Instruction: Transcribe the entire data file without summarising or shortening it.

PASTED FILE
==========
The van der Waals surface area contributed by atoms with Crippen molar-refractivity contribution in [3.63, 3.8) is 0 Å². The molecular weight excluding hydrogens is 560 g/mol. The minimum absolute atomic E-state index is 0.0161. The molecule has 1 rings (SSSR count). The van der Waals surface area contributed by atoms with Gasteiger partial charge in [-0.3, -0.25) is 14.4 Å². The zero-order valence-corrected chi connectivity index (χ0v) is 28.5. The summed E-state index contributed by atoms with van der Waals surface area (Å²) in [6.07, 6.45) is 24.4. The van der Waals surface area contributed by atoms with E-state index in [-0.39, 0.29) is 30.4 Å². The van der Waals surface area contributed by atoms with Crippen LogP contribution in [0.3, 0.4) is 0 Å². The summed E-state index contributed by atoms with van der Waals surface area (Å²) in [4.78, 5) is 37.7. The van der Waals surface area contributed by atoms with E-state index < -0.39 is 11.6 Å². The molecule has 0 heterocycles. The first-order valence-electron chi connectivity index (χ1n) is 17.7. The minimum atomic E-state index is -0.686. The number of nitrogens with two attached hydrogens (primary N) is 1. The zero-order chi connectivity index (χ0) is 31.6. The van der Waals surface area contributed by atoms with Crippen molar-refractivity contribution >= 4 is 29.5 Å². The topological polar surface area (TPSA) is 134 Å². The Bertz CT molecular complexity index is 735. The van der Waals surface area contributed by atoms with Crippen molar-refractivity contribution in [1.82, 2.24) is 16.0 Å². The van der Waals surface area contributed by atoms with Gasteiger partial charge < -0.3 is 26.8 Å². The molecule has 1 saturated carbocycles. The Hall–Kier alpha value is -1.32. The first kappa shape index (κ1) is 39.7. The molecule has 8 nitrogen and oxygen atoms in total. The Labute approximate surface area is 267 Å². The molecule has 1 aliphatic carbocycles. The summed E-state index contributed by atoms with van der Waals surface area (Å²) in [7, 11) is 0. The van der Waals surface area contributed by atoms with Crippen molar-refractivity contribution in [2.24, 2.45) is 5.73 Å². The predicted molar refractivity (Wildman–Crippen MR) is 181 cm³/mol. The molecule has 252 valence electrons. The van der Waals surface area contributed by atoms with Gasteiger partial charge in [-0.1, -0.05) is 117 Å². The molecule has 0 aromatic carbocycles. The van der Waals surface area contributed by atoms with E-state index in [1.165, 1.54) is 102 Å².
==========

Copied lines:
The van der Waals surface area contributed by atoms with Crippen molar-refractivity contribution in [3.63, 3.8) is 0 Å². The molecular weight excluding hydrogens is 560 g/mol. The minimum absolute atomic E-state index is 0.0161. The molecule has 1 rings (SSSR count). The van der Waals surface area contributed by atoms with Gasteiger partial charge in [-0.3, -0.25) is 14.4 Å². The zero-order valence-corrected chi connectivity index (χ0v) is 28.5. The summed E-state index contributed by atoms with van der Waals surface area (Å²) in [6.07, 6.45) is 24.4. The van der Waals surface area contributed by atoms with E-state index in [-0.39, 0.29) is 30.4 Å². The van der Waals surface area contributed by atoms with Crippen LogP contribution in [0.3, 0.4) is 0 Å². The summed E-state index contributed by atoms with van der Waals surface area (Å²) in [4.78, 5) is 37.7. The van der Waals surface area contributed by atoms with E-state index < -0.39 is 11.6 Å². The molecule has 0 heterocycles. The first-order valence-electron chi connectivity index (χ1n) is 17.7. The minimum atomic E-state index is -0.686. The number of nitrogens with two attached hydrogens (primary N) is 1. The zero-order chi connectivity index (χ0) is 31.6. The van der Waals surface area contributed by atoms with Crippen molar-refractivity contribution >= 4 is 29.5 Å². The topological polar surface area (TPSA) is 134 Å². The Bertz CT molecular complexity index is 735. The van der Waals surface area contributed by atoms with Crippen molar-refractivity contribution in [1.82, 2.24) is 16.0 Å². The van der Waals surface area contributed by atoms with Gasteiger partial charge < -0.3 is 26.8 Å². The molecule has 1 saturated carbocycles. The Hall–Kier alpha value is -1.32. The first kappa shape index (κ1) is 39.7. The molecule has 8 nitrogen and oxygen atoms in total. The Labute approximate surface area is 267 Å². The molecule has 1 aliphatic carbocycles. The summed E-state index contributed by atoms with van der Waals surface area (Å²) in [7, 11) is 0. The van der Waals surface area contributed by atoms with Crippen molar-refractivity contribution in [2.24, 2.45) is 5.73 Å². The predicted molar refractivity (Wildman–Crippen MR) is 181 cm³/mol. The molecule has 252 valence electrons. The van der Waals surface area contributed by atoms with Gasteiger partial charge in [-0.1, -0.05) is 117 Å². The molecule has 0 aromatic carbocycles. The van der Waals surface area contributed by atoms with E-state index in [1.165, 1.54) is 102 Å².